Partnered with GMG

GMG-Logo-Hi-Res

I’m excited to share with you all that we are now partnered with Green Man Gaming!

We’re always on the lookout for opportunities to provide our readers and community with resources to save them time and money. At the same time, we have a requirement of anything we endorse, recommend or affiliate with: We must have already used it ourselves and love it.

Green Man Gaming has been a great resource for gaming deals over the years. Being as transparent as possible, here is a list of every game Graev and I have purchased from GMG in the past two years:

Keen and Graev voucher

Use code: KEENAN-DGRAEV-G20OFF Save 20% on games like Mortal Kombat X and GTAV

  • Dark Souls: Prepare to Die Edition (NA)
  • The Wolf Among Us
  • XCOM: Enemy Within (NA)
  • Battlefield 4
  • THIEF: Master Thief Edition (NA)
  • Titanfall
  • The Elder Scrolls Online: Imperial Edition (Two Copies)
  • WildStar
  • Tropico 5
  • The Evil Within and Season Pass
  • Sid Meier’s Civilization®: Beyond Earth™

Most of those are Steam keys, some are on Origin, and the rest are stand-alone titles. TESO, WildStar, BF4, and Civ 5 were all pre-orders. GMG handles pre-orders very well and has never been late delivering our keys (which they store in a convenient section on the website under your account).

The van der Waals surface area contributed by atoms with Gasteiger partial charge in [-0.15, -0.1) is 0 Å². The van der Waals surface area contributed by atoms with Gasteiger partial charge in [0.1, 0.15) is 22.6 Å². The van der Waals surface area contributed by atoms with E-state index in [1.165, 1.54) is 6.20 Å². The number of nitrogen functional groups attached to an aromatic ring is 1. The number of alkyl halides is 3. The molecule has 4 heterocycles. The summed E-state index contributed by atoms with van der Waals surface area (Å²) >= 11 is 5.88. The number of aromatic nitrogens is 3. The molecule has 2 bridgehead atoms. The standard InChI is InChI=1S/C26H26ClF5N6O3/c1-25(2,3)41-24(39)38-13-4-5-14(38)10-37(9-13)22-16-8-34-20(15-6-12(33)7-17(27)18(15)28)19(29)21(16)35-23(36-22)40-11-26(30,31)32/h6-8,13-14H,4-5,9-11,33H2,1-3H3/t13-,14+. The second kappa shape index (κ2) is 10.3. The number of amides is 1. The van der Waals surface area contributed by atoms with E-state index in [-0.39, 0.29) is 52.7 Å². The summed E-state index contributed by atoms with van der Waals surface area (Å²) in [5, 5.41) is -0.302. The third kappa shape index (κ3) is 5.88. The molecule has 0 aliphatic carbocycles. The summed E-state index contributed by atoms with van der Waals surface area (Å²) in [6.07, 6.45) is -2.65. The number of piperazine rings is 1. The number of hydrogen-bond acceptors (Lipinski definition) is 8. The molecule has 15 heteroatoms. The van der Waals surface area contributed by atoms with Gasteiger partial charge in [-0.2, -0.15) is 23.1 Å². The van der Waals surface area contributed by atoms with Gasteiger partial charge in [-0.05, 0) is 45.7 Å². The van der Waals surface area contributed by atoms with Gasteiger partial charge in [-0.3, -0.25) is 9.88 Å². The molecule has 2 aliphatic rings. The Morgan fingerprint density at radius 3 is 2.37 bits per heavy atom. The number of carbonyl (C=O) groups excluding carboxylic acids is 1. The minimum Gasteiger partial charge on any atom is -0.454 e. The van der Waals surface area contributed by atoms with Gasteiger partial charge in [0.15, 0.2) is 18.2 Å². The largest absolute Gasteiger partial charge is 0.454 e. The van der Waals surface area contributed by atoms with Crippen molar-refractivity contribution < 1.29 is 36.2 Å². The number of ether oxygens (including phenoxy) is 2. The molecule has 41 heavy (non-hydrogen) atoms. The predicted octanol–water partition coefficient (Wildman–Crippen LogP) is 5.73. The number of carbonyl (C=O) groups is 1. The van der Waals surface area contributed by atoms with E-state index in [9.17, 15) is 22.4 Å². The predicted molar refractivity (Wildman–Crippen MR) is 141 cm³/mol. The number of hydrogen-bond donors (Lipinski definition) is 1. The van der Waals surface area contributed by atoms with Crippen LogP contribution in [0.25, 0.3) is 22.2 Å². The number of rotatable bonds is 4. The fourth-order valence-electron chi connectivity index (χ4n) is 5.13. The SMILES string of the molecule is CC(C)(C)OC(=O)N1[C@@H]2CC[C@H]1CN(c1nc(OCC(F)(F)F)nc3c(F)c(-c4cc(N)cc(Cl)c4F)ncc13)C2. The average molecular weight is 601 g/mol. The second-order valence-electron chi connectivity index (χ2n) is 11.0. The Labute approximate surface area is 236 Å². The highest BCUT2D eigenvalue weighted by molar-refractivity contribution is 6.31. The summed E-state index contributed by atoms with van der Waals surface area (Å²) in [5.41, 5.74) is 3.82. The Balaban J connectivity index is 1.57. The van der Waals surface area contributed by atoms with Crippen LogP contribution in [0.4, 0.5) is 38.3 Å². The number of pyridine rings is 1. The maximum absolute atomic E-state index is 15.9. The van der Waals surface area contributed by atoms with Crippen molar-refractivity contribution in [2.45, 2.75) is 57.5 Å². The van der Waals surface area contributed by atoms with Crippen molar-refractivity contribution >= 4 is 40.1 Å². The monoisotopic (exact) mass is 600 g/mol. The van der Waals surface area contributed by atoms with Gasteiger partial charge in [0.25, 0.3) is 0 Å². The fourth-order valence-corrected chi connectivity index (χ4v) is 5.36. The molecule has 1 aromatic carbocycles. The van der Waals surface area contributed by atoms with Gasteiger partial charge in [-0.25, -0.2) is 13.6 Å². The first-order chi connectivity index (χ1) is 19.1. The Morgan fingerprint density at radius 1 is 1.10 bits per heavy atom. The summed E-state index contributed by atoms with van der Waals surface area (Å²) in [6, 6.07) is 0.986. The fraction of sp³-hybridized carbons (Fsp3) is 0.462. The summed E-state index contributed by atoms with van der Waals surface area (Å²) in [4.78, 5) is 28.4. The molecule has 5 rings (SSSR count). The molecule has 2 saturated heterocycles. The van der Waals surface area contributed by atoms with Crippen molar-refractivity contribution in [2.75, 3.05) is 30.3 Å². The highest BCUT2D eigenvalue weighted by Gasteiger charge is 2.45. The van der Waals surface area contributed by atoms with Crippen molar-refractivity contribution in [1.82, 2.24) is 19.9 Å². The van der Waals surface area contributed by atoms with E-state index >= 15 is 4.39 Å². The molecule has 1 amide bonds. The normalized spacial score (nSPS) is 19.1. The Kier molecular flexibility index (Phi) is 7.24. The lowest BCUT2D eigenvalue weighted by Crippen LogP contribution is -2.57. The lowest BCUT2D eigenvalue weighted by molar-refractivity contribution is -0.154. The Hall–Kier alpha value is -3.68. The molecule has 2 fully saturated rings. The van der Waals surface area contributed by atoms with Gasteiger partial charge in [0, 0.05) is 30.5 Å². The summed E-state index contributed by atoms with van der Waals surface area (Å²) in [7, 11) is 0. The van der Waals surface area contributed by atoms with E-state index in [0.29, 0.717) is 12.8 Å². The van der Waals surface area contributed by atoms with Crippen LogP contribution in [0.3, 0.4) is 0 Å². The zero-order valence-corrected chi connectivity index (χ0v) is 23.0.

GMG is a great place to save $5-$10 on new games. For example, when ESO hadn’t even come out yet I purchased both copies at 20% off. The way GMG does this is through these voucher codes like the one in the image above. Using the code KEENAN-DGRAEV-G20OFF you can save 20% on even new titles like Mortal Kombat X and GTAV. It’s silly to pay full price for games when they’re available at a discount right at launch.

So what do we get for this partnership? It’s an affiliate program. That means we get a percentage of what you buy. All of our earnings go directly toward paying for our hosting, domain, and Ventrilo server (which cost more than we have ever made on ads/affiliate programs).  I want to get to the point where we can break even by sending you to places where you can actually save money (like GMG) and ditch these Google ads we have on the blog.

How will we utilize this new partnership? I’ll be watching GMG closely and letting you know about deals. Follow us on twitter (@keenandgraev) where I’ll tweet about a great deal when I find one. I’ll also likely include a link in a review or something. No spamming, no banners, nothing obnoxious. Just honest down-to-earth good deals when I see one.

Thank you for your support!

Broken Systems Were The Funnest

Over the past week I’ve done a lot of thinking back to older games I’ve played like DAoC, SWG, EQ, etc. Raph Koster’s posts have been particularly enlightening since they discussed the hows and whys of their decisions, and even revealed what they were actually trying to create when they delivered something entirely different.

I started to think about the fun I’ve had in older games, and then realized a lot of that fun came from systems that were completely broken or so stupid they should be considered broken. Despite that fact, I still enjoyed them. In fact, I think the games might have been less fun without them!

Here are just a couple examples.

SWG’s HAM